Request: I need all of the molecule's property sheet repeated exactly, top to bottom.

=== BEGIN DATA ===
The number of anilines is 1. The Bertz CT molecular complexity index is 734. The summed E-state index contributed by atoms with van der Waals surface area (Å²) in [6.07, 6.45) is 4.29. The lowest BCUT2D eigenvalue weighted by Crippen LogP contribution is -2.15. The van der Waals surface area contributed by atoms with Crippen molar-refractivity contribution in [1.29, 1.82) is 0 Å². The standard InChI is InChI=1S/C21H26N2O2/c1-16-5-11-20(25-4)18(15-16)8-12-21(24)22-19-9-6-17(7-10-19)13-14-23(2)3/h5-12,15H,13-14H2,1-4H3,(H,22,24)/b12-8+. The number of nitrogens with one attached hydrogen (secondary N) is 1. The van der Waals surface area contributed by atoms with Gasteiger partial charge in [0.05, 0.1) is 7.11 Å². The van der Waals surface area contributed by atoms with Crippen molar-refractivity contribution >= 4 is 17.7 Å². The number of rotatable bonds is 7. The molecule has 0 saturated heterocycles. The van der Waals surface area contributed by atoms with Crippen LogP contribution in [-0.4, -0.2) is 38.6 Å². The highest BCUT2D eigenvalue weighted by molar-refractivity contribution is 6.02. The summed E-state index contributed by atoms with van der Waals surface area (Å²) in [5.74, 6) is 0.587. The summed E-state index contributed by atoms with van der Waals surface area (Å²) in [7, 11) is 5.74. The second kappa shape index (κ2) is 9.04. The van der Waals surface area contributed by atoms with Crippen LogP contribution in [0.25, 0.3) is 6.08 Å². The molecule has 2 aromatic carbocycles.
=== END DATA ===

The number of anilines is 1. The Bertz CT molecular complexity index is 734. The summed E-state index contributed by atoms with van der Waals surface area (Å²) in [6.07, 6.45) is 4.29. The lowest BCUT2D eigenvalue weighted by Crippen LogP contribution is -2.15. The van der Waals surface area contributed by atoms with Crippen molar-refractivity contribution in [1.29, 1.82) is 0 Å². The standard InChI is InChI=1S/C21H26N2O2/c1-16-5-11-20(25-4)18(15-16)8-12-21(24)22-19-9-6-17(7-10-19)13-14-23(2)3/h5-12,15H,13-14H2,1-4H3,(H,22,24)/b12-8+. The number of nitrogens with one attached hydrogen (secondary N) is 1. The van der Waals surface area contributed by atoms with Gasteiger partial charge in [0.05, 0.1) is 7.11 Å². The van der Waals surface area contributed by atoms with Crippen molar-refractivity contribution >= 4 is 17.7 Å². The number of rotatable bonds is 7. The molecule has 0 saturated heterocycles. The van der Waals surface area contributed by atoms with Crippen LogP contribution in [-0.4, -0.2) is 38.6 Å². The highest BCUT2D eigenvalue weighted by molar-refractivity contribution is 6.02. The summed E-state index contributed by atoms with van der Waals surface area (Å²) in [5.74, 6) is 0.587. The summed E-state index contributed by atoms with van der Waals surface area (Å²) in [7, 11) is 5.74. The second kappa shape index (κ2) is 9.04. The van der Waals surface area contributed by atoms with Crippen LogP contribution in [0.25, 0.3) is 6.08 Å². The molecule has 2 aromatic carbocycles.